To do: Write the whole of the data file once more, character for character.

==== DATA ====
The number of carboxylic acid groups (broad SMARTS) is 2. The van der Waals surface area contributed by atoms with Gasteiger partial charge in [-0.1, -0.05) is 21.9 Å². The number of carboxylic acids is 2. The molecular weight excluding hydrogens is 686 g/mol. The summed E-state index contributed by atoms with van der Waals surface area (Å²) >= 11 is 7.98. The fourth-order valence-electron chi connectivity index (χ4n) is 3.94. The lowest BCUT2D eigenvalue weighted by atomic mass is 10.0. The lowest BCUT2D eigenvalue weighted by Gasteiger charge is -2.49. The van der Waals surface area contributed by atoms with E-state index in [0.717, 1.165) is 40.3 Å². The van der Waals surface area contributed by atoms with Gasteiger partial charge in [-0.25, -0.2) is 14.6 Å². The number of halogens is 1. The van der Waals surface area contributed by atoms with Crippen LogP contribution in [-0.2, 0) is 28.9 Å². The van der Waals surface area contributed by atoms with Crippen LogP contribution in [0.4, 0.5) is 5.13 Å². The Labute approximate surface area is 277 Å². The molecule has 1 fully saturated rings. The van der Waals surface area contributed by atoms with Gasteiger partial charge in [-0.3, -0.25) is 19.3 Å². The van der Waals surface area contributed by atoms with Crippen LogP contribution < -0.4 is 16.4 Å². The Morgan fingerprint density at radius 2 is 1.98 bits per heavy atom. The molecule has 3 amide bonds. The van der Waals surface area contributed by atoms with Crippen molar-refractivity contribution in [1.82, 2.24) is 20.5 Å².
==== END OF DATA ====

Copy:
The number of carboxylic acid groups (broad SMARTS) is 2. The van der Waals surface area contributed by atoms with Gasteiger partial charge in [-0.1, -0.05) is 21.9 Å². The number of carboxylic acids is 2. The molecular weight excluding hydrogens is 686 g/mol. The summed E-state index contributed by atoms with van der Waals surface area (Å²) >= 11 is 7.98. The fourth-order valence-electron chi connectivity index (χ4n) is 3.94. The lowest BCUT2D eigenvalue weighted by atomic mass is 10.0. The lowest BCUT2D eigenvalue weighted by Gasteiger charge is -2.49. The van der Waals surface area contributed by atoms with E-state index in [0.717, 1.165) is 40.3 Å². The van der Waals surface area contributed by atoms with Gasteiger partial charge in [-0.25, -0.2) is 14.6 Å². The number of halogens is 1. The van der Waals surface area contributed by atoms with Crippen LogP contribution in [-0.2, 0) is 28.9 Å². The van der Waals surface area contributed by atoms with Crippen LogP contribution in [0.4, 0.5) is 5.13 Å². The Labute approximate surface area is 277 Å². The molecule has 1 fully saturated rings. The van der Waals surface area contributed by atoms with Gasteiger partial charge in [-0.3, -0.25) is 19.3 Å². The van der Waals surface area contributed by atoms with Crippen LogP contribution < -0.4 is 16.4 Å². The Morgan fingerprint density at radius 2 is 1.98 bits per heavy atom. The molecule has 3 amide bonds. The van der Waals surface area contributed by atoms with Crippen molar-refractivity contribution in [1.82, 2.24) is 20.5 Å².